Cheesedude - Thanks a ton for your response, you've definitely given me some stuff to think about. One thing I want to clarify:
Keep in mind that I'm gearing this toward the state-level elections. I'm not interested in the elections that send people to Washington, instead I'm focusing on the elections that send people to the State House in downtown Boston. Newspapers generally give minimal coverage to these races in favor of the national ones because the national ones are relevant to the entire state (and frankly, fit in better with the "spectator sport" aspect of politics that's become so common today), whereas the state-level races are much more localized. For example in 2012, newspapers across the state ran endless coverage of Scott Brown vs. Elizabeth Warren, but people living in the Fourth Middlesex District heard little regarding Kenneth Donnelly vs. Gerry Dembrowski. In fact, I would guess that many people living in that district hadn't even heard either of those names until they went in to vote and actually looked at the ballot.
I think this is important because many people don't realize that these state-level elections have a much bigger impact on their day-to-day lives than the headline-grabbing national elections. For example, last year when Colorado legalized marijuana, that was something that was done by the CO state senate and state house. Other examples include gay marriage, abortion, liquor laws, education funding, property taxes, minimum wages, etc. A lot of these laws are decided by the people elected in the state-level elections.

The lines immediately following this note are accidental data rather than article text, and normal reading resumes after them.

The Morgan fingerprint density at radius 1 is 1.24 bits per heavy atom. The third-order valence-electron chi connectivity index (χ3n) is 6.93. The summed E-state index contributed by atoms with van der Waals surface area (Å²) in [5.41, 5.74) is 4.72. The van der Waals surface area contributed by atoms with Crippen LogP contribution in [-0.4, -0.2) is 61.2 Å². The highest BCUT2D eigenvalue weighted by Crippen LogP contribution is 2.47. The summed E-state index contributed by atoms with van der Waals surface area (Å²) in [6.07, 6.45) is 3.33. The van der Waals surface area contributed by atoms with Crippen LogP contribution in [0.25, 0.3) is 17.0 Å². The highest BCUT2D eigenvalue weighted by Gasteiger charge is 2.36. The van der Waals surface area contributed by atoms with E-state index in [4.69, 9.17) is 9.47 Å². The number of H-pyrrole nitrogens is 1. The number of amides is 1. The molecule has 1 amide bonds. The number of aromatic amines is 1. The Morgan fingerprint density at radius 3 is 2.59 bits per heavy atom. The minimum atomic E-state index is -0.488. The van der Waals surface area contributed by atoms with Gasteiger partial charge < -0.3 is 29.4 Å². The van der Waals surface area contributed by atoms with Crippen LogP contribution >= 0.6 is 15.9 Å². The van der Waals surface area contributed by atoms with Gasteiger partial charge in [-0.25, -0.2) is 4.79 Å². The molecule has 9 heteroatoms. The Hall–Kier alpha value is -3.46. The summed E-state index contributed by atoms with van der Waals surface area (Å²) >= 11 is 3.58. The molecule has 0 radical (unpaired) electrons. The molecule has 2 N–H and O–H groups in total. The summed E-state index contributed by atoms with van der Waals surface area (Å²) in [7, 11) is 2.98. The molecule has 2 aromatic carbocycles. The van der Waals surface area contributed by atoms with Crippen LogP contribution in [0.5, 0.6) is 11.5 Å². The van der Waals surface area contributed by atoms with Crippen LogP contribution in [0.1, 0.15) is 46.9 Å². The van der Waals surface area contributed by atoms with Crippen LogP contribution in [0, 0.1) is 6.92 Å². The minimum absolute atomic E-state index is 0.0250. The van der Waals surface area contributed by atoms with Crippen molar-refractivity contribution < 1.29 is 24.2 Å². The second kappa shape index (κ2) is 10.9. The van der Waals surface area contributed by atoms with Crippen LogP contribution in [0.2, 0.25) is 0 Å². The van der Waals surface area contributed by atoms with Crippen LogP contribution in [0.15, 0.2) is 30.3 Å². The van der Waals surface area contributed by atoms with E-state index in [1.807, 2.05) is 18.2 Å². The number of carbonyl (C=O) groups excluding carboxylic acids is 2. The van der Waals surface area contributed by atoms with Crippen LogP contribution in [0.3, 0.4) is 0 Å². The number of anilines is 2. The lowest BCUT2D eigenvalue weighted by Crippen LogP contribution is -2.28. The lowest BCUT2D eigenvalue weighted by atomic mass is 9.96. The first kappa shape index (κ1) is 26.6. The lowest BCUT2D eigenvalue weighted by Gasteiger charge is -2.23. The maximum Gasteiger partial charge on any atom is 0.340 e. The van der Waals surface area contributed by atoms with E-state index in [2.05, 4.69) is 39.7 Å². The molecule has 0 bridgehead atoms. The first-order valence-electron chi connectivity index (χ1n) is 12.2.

I understand that many people are politically identified and will vote the party-line regardless, but this wouldn't necessarily be geared toward them. I guess my goal with this would be to encourage more "normal" people to get involved in local-level politics in a way that requires a minimal amount of time on their part. I think this would have a much larger appeal to people who are not currently considered a "likely voter" in that it would help them realize (a) there's more to politics than just the bickering that's constantly covered on CNN; (b) there are elections that are much more likely to impact my day-to-day life; and (c) these are elections where my vote is much more likely to matter (i.e. 1 out of 20,000 vs. 1 out of 300 million)
Thanks again, really do appreciate the response.